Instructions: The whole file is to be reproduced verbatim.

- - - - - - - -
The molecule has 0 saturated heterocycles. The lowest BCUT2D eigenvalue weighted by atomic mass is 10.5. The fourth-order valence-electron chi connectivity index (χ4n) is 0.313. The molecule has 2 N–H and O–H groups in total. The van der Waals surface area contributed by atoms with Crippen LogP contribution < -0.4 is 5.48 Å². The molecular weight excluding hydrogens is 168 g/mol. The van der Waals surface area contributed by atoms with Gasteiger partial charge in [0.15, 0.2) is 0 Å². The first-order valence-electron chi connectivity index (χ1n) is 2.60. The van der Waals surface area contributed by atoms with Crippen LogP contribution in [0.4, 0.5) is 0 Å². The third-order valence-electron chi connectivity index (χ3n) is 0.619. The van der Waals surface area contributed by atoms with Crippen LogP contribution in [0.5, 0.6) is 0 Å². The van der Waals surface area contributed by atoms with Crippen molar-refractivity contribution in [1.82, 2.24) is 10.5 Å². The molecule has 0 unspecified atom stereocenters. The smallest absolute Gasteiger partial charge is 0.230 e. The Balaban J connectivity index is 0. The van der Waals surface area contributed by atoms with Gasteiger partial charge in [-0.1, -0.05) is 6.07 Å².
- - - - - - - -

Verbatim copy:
The molecule has 0 saturated heterocycles. The lowest BCUT2D eigenvalue weighted by atomic mass is 10.5. The fourth-order valence-electron chi connectivity index (χ4n) is 0.313. The molecule has 2 N–H and O–H groups in total. The van der Waals surface area contributed by atoms with Crippen LogP contribution < -0.4 is 5.48 Å². The molecular weight excluding hydrogens is 168 g/mol. The van der Waals surface area contributed by atoms with Gasteiger partial charge in [0.15, 0.2) is 0 Å². The first-order valence-electron chi connectivity index (χ1n) is 2.60. The van der Waals surface area contributed by atoms with Crippen LogP contribution in [0.4, 0.5) is 0 Å². The third-order valence-electron chi connectivity index (χ3n) is 0.619. The van der Waals surface area contributed by atoms with Crippen LogP contribution in [0.5, 0.6) is 0 Å². The van der Waals surface area contributed by atoms with Crippen molar-refractivity contribution in [1.82, 2.24) is 10.5 Å². The molecule has 0 unspecified atom stereocenters. The smallest absolute Gasteiger partial charge is 0.230 e. The Balaban J connectivity index is 0. The van der Waals surface area contributed by atoms with Gasteiger partial charge in [-0.1, -0.05) is 6.07 Å².